Clinics in Texas’ neighboring states, already few in number due to sustained state-level efforts to heap restrictions upon them, are being overrun with patients further along than the six week threshold currently allowed under state law. That’s before many women know they’re pregnant, and precludes 85 to 90 percent of procedures done in Texas, according to lawyers for the clinics in court documents.
“We saw over 300 Texans last month just in our Oklahoma facilities,” Wales said. “We saw just a little more than that throughout all of last year.”
All of the neighboring states have significant abortion restrictions also, including waiting periods and a limited number of clinics.
Oklahoma requires an ultrasound and 72-hour waiting period. Kansas has a 24-hour waiting period and both private insurance (without an additionally purchased rider) and plans in the state’s health exchange only cover the procedure in cases of life endangerment. Arkansas has a 72-hour waiting period that only begins after an in-person, state-directed counseling session aimed at dissuading the patient from having the abortion.
Women, many of limited means, not only have to travel but have to remain near the clinic for a few days. Expect a robust underground network to develop in response to this. There’s also an ulcer medication that can induce abortions and which can be purchased without a prescription in Mexico. It would be fairly easy to set up a black market of the stuff in Texas. Such a black market could spread throughout the country if Roe v. Wade were reversed. If Roe goes down, legal abortions would be available on the West Coast, the northeast, and Illinois, but possibly no where else.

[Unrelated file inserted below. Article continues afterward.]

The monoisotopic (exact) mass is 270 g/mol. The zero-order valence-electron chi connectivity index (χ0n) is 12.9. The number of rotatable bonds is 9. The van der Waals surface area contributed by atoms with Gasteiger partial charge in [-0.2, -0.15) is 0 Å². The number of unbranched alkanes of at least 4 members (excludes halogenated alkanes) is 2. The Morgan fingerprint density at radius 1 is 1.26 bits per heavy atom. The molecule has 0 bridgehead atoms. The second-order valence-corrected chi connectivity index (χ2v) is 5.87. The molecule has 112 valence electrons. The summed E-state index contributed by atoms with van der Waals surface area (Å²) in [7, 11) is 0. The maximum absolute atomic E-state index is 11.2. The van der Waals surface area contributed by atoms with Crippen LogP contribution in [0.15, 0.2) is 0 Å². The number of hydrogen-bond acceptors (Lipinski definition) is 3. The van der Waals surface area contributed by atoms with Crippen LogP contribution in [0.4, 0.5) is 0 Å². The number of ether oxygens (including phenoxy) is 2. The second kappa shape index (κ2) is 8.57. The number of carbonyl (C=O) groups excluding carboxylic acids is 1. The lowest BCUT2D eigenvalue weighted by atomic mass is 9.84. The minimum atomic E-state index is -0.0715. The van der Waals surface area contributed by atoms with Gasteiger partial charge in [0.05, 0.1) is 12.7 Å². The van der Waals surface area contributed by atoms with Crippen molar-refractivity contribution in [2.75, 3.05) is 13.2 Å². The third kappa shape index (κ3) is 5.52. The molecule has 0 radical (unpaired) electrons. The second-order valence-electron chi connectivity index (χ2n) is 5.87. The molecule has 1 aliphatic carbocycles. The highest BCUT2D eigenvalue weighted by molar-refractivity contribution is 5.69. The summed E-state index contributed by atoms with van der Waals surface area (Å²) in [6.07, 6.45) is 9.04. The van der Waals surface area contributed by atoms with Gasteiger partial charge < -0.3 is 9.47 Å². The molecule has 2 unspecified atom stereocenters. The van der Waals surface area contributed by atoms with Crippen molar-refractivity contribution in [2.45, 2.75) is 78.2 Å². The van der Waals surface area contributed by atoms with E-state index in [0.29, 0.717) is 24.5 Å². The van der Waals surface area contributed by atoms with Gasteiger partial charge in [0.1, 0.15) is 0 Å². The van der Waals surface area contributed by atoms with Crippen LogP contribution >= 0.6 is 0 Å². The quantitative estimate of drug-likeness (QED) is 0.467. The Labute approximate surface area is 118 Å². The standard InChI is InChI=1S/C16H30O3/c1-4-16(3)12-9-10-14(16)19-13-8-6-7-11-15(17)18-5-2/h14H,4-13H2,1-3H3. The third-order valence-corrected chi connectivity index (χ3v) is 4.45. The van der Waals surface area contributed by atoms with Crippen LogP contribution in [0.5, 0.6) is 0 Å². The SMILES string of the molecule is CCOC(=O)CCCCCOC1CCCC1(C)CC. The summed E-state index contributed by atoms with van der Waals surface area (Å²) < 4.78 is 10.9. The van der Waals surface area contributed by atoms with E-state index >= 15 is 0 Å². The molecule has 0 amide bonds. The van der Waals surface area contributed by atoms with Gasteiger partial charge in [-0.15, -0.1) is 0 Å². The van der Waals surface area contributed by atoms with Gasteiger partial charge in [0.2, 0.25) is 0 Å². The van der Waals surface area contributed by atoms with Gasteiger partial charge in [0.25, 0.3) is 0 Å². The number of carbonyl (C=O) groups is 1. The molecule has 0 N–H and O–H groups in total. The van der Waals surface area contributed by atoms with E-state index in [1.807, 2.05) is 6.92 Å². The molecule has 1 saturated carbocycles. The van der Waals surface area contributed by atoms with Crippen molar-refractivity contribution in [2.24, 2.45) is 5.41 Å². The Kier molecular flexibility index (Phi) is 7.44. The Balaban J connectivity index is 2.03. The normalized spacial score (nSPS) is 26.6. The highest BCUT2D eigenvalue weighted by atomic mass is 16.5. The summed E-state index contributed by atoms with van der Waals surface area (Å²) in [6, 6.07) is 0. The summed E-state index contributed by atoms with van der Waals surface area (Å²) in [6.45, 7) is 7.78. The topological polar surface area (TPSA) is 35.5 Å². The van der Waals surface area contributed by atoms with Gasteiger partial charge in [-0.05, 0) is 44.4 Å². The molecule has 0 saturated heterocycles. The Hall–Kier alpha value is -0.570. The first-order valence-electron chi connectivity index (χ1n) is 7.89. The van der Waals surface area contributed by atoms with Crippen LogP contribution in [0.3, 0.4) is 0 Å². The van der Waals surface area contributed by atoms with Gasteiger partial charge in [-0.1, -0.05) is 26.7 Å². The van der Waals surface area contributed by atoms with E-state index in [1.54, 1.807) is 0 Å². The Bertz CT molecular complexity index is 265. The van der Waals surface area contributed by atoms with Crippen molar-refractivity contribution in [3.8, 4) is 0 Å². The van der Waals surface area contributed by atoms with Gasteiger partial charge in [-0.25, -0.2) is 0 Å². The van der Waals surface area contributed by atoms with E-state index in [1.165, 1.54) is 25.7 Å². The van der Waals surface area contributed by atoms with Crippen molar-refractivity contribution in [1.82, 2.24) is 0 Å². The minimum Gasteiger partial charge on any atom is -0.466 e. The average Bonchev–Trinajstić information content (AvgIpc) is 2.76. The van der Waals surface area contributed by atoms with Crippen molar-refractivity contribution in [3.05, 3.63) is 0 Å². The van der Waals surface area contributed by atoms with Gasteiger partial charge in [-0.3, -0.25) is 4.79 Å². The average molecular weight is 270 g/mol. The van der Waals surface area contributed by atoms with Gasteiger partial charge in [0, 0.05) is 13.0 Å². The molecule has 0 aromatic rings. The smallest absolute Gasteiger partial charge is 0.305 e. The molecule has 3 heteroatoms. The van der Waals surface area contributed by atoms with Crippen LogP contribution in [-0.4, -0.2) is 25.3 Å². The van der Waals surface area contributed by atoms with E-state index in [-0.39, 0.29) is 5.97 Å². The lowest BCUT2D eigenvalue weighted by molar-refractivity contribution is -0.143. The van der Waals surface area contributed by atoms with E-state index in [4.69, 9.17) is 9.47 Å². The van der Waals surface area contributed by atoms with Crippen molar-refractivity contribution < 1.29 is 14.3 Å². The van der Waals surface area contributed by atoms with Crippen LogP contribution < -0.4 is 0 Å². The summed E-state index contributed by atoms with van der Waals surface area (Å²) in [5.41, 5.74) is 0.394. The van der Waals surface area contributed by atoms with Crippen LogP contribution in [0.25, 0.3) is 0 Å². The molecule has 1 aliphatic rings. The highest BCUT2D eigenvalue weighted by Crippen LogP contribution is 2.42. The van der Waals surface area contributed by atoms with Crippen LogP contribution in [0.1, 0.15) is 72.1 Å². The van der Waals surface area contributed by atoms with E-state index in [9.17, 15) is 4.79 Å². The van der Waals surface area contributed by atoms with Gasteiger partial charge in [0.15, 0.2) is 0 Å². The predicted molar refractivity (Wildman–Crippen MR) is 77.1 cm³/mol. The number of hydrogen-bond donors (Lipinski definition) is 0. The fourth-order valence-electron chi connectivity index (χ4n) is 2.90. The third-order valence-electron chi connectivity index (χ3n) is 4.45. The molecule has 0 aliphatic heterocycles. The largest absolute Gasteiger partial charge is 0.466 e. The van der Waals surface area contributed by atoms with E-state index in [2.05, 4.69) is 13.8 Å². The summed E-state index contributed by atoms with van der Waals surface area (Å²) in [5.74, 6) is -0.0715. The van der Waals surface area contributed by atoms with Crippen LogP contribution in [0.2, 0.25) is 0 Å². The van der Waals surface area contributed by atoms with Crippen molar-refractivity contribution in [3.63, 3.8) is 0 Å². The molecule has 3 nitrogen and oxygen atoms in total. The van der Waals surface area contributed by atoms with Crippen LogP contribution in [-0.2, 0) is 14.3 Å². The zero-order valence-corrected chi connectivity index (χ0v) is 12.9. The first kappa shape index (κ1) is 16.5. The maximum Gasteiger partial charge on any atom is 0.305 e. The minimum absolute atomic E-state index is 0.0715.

Whatever happens in the Court, tomorrow Virginia will elect a new governor. The polls are a toss-up. The Republican, Glenn Youngkin, downplays his “pro life” position somewhat, but he does support “fetal pain” laws. Those are laws that ban abortion after the point in gestation at which a fetus might feel pain. Medical science says that a fetus cannot feel pain until the third trimester, which begins at the 27th week of gestation. But abortion criminalizers are certain that threshold is 20 weeks. Or maybe 15. Or 6. Because they just know. They saw it on YouTube.
So one would think that most women in Virginia who haven’t reached menopause would want to be very, very sure Youngkin doesn’t get elected. But somehow complacency may win out. SCOTUS wouldn’t really overturn Roe. Would they?
Oh, hell yes, they would.
Youngkin also seems to be getting traction over the bogus Critical Race Theory issue, in which white bigots demans the right to censor school curriculum so that little white children don’t find out what their ancestors really did. You may have heard about this ad:
And, of course, the “horrible” book was Toni Morrison’s masterpiece, Beloved. Further, the son was a senior in high school who read the book as part of an AP English curriculum. One would think that every voter in Virginia who cares that schools teach the truth about slavery would want to be sure Youngkin is not the next governor. I understand that Terry McAuliffe is not the most inspiring candidate the Dems could have nominated, but there was a primary, and McAuliffe won it. It’s him or Youngkin. Will Black voters save the Democrats’ ass, one more time?
There is no time for complacency. Not tomorrow, not ever.